Charming, irresistible entertainment, and you don't have to necessarily be a baseball fan in order to enjoy it. Granted, it gets nasty at one point (for a PG rated film), and gets somewhat serious as well, but it never becomes so ugly that you can't still stick with it. It gets most of its juice from the dazzling performances of its stars, Williams and Jones. Jones appears to be having a grand old time, and co-star Richard Pryor unsurprisingly steals many of his scenes as a ballplayer who thinks that his key to success is passing himself off as Cuban and joining the white league. (There's a hilarious payoff for him near the end.) There's some more than respectable recreations of the period, a jaunty score (by William Goldstein), and wonderful old-time songs (belted out by Thelma Houston). The fair amount of familiar faces in the cast also includes stuntman Jophery C. Brown, Tony Burton of the "Rocky" franchise, Stan Shaw ("Snake Eyes"), DeWayne "Otis Day" Jessie ("National Lampoon's Animal House"), Mabel King ('What's Happening!!'), Sam Laws ("Hit Man"), Ahna Capri ("Enter the Dragon"), Joel Fluellen ("Porgy and Bess"), and Jester Hairston (John Wayne's version of "The Alamo").

Although it has a rather lengthy running time (at 111 minutes), this movie never feels that long, due to an entertaining narrative and characters, and many scenes that hold ones' attention. It's intelligent, making some points about race relations and the way that athletes are treated, but never gets heavy-handed about it, while remaining engrossing both comedically and dramatically. It doesn't seem to be remembered by many nowadays, which is just too bad.

Ken Foree of future "Dawn of the Dead" fame makes his film debut as a muscle man.

Eight out of 10.

Reviewed by vincentlynch-moonoi 7 /10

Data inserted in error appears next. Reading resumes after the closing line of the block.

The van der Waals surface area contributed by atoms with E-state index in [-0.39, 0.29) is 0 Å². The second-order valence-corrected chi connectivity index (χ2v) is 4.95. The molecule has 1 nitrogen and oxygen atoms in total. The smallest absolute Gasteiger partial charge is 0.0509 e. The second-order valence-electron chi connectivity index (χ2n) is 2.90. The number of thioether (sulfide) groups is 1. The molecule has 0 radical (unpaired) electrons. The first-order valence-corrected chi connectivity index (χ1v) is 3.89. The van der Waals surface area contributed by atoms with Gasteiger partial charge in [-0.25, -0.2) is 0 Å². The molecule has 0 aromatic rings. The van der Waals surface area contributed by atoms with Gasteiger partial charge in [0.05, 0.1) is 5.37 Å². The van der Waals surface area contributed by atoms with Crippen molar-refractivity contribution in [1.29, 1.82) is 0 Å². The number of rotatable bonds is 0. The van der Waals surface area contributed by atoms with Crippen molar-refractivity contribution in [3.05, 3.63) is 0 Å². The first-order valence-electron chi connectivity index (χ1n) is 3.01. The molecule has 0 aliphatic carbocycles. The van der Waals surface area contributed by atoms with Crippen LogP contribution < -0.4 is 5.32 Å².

Touching, funny, sad

Some of our reviewers don't really "get" this film. It's not really a comedy, but rather pathos. Yes, there are laughs here, but perhaps the best description in serio-comic. It's about the abuse of Black baseball players by white people. It's about criminal activity within Black baseball. And it's about camaraderie among men in sports.

I remembered this well from when it came out in 1976, and I enjoyed it just as much now in 2018. One little error -- most of it was filmed in Georgia, and in one scene that is supposed to be outside of St. Louis, there's moss in the trees!

Billy Dee Williams was cast perfectly here as Bingo Long...suave, sophisticated, and that drawl. James Earl Jones may have overacted a bit...or was this just exactly how he wanted to play the character. Richard Pryor was good here, although he was better in other films. Stan Shaw was excellent as a young baseball player. Ted Ross is notably menacing as "the bad guy", and Mabel King is comical as his fellow-owner nemesis.

The funny thing is, I'm not much of a sports fan and almost never watch baseball on television or in person. But I tend to like many (though not all) baseball movies. And I really like this one. It's just downright entertaining, and while you'll laugh...it's not really a comedy.